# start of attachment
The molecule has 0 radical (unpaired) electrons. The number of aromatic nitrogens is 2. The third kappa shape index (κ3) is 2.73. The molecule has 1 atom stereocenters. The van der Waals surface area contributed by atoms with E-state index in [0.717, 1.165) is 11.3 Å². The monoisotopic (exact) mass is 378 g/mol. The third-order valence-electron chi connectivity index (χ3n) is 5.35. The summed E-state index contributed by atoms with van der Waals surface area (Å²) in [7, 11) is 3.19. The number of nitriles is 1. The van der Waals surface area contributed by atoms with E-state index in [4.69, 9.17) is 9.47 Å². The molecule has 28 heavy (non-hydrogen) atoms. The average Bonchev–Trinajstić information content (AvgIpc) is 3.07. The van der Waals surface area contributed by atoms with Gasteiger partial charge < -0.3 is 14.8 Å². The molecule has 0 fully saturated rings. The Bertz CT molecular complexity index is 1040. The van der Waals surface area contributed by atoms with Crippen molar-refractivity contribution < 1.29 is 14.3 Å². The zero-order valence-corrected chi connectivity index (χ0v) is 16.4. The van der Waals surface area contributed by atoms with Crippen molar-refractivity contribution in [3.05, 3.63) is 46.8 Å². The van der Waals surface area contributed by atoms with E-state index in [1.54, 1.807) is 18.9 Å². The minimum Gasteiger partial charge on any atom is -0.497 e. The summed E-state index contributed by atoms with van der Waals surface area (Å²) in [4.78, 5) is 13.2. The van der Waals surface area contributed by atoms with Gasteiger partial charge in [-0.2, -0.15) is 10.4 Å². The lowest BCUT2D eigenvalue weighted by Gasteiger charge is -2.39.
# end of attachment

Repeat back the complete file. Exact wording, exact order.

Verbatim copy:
The molecule has 0 radical (unpaired) electrons. The number of aromatic nitrogens is 2. The third kappa shape index (κ3) is 2.73. The molecule has 1 atom stereocenters. The van der Waals surface area contributed by atoms with E-state index in [0.717, 1.165) is 11.3 Å². The monoisotopic (exact) mass is 378 g/mol. The third-order valence-electron chi connectivity index (χ3n) is 5.35. The summed E-state index contributed by atoms with van der Waals surface area (Å²) in [7, 11) is 3.19. The number of nitriles is 1. The van der Waals surface area contributed by atoms with E-state index in [4.69, 9.17) is 9.47 Å². The molecule has 28 heavy (non-hydrogen) atoms. The average Bonchev–Trinajstić information content (AvgIpc) is 3.07. The van der Waals surface area contributed by atoms with Gasteiger partial charge < -0.3 is 14.8 Å². The molecule has 0 fully saturated rings. The Bertz CT molecular complexity index is 1040. The van der Waals surface area contributed by atoms with Crippen molar-refractivity contribution < 1.29 is 14.3 Å². The zero-order valence-corrected chi connectivity index (χ0v) is 16.4. The van der Waals surface area contributed by atoms with Crippen molar-refractivity contribution in [3.05, 3.63) is 46.8 Å². The van der Waals surface area contributed by atoms with E-state index in [1.54, 1.807) is 18.9 Å². The minimum Gasteiger partial charge on any atom is -0.497 e. The summed E-state index contributed by atoms with van der Waals surface area (Å²) in [4.78, 5) is 13.2. The van der Waals surface area contributed by atoms with Gasteiger partial charge in [-0.2, -0.15) is 10.4 Å². The lowest BCUT2D eigenvalue weighted by Gasteiger charge is -2.39.